Voight added that Trump “certainly didn’t need this job” but contended that “God answered all of our prayers. Because here it is: We will be part of history. All of us. President Lincoln, who sits here with us, I’m sure is smiling, knowing America will be saved by an honest and good man who will work for all the people, no matter their creed or color.”

Trump and his family landed at Joint Base Andrews on Thursday afternoon on a Boeing 757, the president-elect’s first ride in a military aircraft. He spoke briefly inside the presidential ballroom of his new Washington hotel at what was billed as a leadership luncheon.

Incoming White House press secretary Sean Spicer told reporters Thursday morning that Trump “continues to make edits and additions” to the speech, which he said will “be a very personal and sincere statement about his vision for the country” but will also include what it means to be American and what challenges the nation faces.

“I think it’s going to be less of an agenda and more of a philosophical document, a vision of where he sees the country, the proper role of government, the role of citizens,” Spicer said.

Trump shrugged off the forecast of showers that could literally rain on his parade — and his swearing-in, for that matter — at his welcome rally, telling supporters he’ll see them Friday rain or shine.

“I don’t care, frankly, if it’s going to be beautiful or if it’s gonna rain like crazy. Makes no difference to me,” he said. “I have a feeling it’s going to be beautiful. But I will see you tomorrow.”

With the backing of his supporters, Trump pledged to fulfill his campaign mantra and “Make America great again” — “and I’ll add, greater than ever before,” he told the crowd. He wrapped his remarks with a fitting description of what was to come, both as he exited the stage and as the political outsider takes over the federal government. “Thank you very much,” he said, “and enjoy the fireworks.”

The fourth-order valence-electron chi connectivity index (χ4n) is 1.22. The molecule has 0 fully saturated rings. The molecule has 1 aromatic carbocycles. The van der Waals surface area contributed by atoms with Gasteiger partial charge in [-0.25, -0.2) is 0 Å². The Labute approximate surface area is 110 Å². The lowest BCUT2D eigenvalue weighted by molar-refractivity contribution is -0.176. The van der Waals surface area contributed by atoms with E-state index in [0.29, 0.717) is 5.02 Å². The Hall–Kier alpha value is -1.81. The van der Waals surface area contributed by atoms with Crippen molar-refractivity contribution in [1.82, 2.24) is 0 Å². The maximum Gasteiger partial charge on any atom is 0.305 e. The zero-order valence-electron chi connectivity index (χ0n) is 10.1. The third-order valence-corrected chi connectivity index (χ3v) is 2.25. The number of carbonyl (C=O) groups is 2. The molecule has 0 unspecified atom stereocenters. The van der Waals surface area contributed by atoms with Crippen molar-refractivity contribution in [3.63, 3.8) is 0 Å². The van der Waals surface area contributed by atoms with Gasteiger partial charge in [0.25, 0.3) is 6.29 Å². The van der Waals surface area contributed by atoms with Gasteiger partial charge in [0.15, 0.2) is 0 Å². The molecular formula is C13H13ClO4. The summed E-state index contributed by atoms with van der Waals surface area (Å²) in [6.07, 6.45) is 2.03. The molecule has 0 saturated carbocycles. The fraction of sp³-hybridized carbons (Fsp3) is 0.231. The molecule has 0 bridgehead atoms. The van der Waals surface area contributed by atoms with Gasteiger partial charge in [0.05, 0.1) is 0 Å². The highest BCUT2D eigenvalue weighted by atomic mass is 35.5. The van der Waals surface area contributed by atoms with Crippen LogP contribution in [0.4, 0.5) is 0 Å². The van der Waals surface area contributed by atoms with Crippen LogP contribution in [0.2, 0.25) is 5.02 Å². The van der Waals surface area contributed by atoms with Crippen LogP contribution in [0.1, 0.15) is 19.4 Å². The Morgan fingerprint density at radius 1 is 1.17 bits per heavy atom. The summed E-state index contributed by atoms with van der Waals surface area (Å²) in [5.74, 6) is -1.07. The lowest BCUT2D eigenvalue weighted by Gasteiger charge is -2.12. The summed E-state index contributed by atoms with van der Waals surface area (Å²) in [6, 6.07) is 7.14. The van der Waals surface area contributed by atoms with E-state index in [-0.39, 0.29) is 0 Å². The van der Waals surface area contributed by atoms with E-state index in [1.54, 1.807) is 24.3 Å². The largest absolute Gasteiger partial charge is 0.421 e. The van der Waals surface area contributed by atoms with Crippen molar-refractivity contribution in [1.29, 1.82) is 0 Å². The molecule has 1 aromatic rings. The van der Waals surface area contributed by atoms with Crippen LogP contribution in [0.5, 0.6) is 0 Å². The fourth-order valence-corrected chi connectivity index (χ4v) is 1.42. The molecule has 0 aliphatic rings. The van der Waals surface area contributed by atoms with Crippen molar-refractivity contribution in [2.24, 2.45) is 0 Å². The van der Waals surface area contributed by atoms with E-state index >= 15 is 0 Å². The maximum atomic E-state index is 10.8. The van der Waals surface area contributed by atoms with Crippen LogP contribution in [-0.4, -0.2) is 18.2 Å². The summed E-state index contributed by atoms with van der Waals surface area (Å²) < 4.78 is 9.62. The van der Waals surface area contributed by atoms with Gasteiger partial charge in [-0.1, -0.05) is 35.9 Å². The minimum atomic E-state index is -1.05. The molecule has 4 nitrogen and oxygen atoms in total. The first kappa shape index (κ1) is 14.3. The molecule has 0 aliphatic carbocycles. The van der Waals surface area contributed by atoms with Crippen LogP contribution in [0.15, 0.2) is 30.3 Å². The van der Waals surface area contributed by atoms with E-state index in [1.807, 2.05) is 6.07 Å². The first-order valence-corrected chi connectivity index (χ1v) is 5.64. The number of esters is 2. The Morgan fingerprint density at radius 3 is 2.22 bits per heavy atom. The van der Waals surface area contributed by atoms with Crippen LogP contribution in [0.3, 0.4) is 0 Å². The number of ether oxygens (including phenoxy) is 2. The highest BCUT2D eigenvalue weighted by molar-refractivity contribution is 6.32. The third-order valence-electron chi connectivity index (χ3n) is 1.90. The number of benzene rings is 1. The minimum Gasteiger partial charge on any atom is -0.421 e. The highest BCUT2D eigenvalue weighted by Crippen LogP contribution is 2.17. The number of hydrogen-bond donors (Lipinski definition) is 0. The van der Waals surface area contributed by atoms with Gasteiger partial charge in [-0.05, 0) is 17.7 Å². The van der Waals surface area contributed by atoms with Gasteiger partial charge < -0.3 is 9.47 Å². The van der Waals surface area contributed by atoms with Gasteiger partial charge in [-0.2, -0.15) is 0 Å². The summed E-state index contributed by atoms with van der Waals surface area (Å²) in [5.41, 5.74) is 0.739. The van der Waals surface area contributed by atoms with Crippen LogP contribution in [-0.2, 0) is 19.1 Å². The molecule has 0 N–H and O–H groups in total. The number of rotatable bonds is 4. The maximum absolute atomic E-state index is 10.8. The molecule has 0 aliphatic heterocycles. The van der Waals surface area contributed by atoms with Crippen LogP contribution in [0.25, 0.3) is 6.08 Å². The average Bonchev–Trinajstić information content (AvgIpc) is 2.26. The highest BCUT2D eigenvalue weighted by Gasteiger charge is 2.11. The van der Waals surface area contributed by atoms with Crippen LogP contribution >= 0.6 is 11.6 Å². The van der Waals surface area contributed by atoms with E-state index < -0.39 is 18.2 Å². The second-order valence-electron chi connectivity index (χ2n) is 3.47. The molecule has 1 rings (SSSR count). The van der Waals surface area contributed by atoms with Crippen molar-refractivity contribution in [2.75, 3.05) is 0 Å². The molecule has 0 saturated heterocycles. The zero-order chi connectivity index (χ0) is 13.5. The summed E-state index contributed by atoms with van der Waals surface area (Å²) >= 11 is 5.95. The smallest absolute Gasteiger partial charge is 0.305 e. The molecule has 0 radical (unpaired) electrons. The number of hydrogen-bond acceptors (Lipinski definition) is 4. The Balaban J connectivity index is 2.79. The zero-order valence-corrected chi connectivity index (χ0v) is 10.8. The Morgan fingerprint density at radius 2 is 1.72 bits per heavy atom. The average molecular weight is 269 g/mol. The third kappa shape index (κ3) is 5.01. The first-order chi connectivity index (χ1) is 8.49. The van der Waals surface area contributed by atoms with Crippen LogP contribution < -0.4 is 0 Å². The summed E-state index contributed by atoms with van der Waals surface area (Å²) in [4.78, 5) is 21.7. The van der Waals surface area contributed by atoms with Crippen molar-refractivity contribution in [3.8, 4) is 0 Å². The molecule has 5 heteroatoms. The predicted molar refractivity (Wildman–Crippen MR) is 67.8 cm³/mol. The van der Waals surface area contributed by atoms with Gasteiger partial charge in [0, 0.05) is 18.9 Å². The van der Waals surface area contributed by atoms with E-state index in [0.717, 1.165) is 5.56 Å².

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(Source:www.politico.com)
Photo:AP Photo/David J. Phillip

 

Donald Trump is already helping the working class

It’s not uncommon for a Republican to be pro-business. But President-elect Donald Trump showed Tuesday night he’s pro-worker, too, by saving 1,000 jobs at the Carrier plant in Indiana.

His standing up for the blue-collar workers who helped get him elected is no small feat, even for the very accomplished billionaire, who has a long record of delivering under budget and on time.

Sure, it’s unusual for a president-elect to interject himself in the economic mechanizations of a specific company — let alone the economy writ large — but everything about Trump being the next president is unusual.

Granting tax breaks to keep jobs here in America may not be the purview of the president, but who can dispute the optics: While announcing his economic team of Steve Mnuchin for Treasury and Wilbur Ross Jr. for Commerce, Trump was keeping his promises to working Americans — and proving their trust in him wasn’t misplaced.

The brutally battered blue-collar voters, long played for suckers as supporters of the Democratic Party’s false promises and phony hope, are no longer looking to their union bosses to tell them how to vote.

They put their faith in a man who by and large made 95 percent of his fortune all on his own by getting along with contractors and plumbers and electricians. He’s a builder, first and foremost.

The Republicans may not have known what they had in Trump; the mainstream media and Beltway bureaucrats certainly didn’t. But the blue-collar voting base liked what it saw and now likes what it has. Real, tangible victories, and he hasn’t even held office for a single day yet.

The American worker has won more here than just victories against Carrier and Ford (which last week agreed to keep production of an SUV line, the Lincoln MKC, in Louisville rather than moving it to Mexico).

Meaningful tax cuts for both business and blue-collar and white-collar taxpayers will make the calculus of leaving America to do business elsewhere less advantageous. As will the rollback and replacement of stupid growth-constricting regulations. America has won with a billionaire businessman who gets down to business before even being sworn in.